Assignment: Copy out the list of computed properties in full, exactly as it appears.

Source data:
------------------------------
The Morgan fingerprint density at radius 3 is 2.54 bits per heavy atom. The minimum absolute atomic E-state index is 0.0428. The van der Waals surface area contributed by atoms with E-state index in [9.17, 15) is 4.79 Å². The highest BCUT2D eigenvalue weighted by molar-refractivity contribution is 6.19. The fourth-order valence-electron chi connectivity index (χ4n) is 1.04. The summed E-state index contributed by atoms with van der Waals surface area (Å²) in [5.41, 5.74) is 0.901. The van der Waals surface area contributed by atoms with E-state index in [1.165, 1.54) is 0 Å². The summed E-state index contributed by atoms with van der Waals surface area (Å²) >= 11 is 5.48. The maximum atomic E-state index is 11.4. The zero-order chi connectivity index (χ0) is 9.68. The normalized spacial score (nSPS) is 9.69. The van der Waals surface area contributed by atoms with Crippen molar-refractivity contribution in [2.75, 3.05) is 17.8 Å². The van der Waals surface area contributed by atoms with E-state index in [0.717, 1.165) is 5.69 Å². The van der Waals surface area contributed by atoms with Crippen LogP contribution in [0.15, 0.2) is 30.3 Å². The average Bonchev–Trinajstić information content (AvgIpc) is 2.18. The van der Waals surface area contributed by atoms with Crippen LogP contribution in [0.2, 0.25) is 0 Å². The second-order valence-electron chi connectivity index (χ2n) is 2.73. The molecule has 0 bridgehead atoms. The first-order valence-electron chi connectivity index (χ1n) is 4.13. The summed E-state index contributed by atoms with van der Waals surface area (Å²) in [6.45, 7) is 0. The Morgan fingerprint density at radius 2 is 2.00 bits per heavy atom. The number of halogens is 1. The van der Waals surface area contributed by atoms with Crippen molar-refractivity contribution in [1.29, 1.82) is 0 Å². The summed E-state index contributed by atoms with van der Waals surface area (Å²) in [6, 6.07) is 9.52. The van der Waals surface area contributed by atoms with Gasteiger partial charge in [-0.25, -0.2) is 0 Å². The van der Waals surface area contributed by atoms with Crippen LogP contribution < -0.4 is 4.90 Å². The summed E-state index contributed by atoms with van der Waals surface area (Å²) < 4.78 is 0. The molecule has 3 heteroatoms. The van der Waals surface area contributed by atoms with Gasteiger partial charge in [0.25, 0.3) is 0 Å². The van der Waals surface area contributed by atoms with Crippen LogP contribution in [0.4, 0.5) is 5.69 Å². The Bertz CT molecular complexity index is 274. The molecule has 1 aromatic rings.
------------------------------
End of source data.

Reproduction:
The Morgan fingerprint density at radius 3 is 2.54 bits per heavy atom. The minimum absolute atomic E-state index is 0.0428. The van der Waals surface area contributed by atoms with E-state index in [9.17, 15) is 4.79 Å². The highest BCUT2D eigenvalue weighted by molar-refractivity contribution is 6.19. The fourth-order valence-electron chi connectivity index (χ4n) is 1.04. The summed E-state index contributed by atoms with van der Waals surface area (Å²) in [5.41, 5.74) is 0.901. The van der Waals surface area contributed by atoms with E-state index in [1.165, 1.54) is 0 Å². The summed E-state index contributed by atoms with van der Waals surface area (Å²) >= 11 is 5.48. The maximum atomic E-state index is 11.4. The zero-order chi connectivity index (χ0) is 9.68. The normalized spacial score (nSPS) is 9.69. The van der Waals surface area contributed by atoms with Crippen molar-refractivity contribution in [2.75, 3.05) is 17.8 Å². The van der Waals surface area contributed by atoms with E-state index in [0.717, 1.165) is 5.69 Å². The van der Waals surface area contributed by atoms with Crippen LogP contribution in [0.15, 0.2) is 30.3 Å². The average Bonchev–Trinajstić information content (AvgIpc) is 2.18. The van der Waals surface area contributed by atoms with Crippen LogP contribution in [0.2, 0.25) is 0 Å². The second-order valence-electron chi connectivity index (χ2n) is 2.73. The molecule has 0 bridgehead atoms. The first-order valence-electron chi connectivity index (χ1n) is 4.13. The summed E-state index contributed by atoms with van der Waals surface area (Å²) in [6.45, 7) is 0. The Morgan fingerprint density at radius 2 is 2.00 bits per heavy atom. The number of halogens is 1. The van der Waals surface area contributed by atoms with Crippen molar-refractivity contribution in [1.29, 1.82) is 0 Å². The summed E-state index contributed by atoms with van der Waals surface area (Å²) in [6, 6.07) is 9.52. The van der Waals surface area contributed by atoms with Gasteiger partial charge in [-0.25, -0.2) is 0 Å². The van der Waals surface area contributed by atoms with Crippen LogP contribution < -0.4 is 4.90 Å². The summed E-state index contributed by atoms with van der Waals surface area (Å²) < 4.78 is 0. The molecule has 3 heteroatoms. The van der Waals surface area contributed by atoms with Gasteiger partial charge in [0.25, 0.3) is 0 Å². The van der Waals surface area contributed by atoms with Crippen LogP contribution in [0.4, 0.5) is 5.69 Å². The Bertz CT molecular complexity index is 274. The molecule has 1 aromatic rings.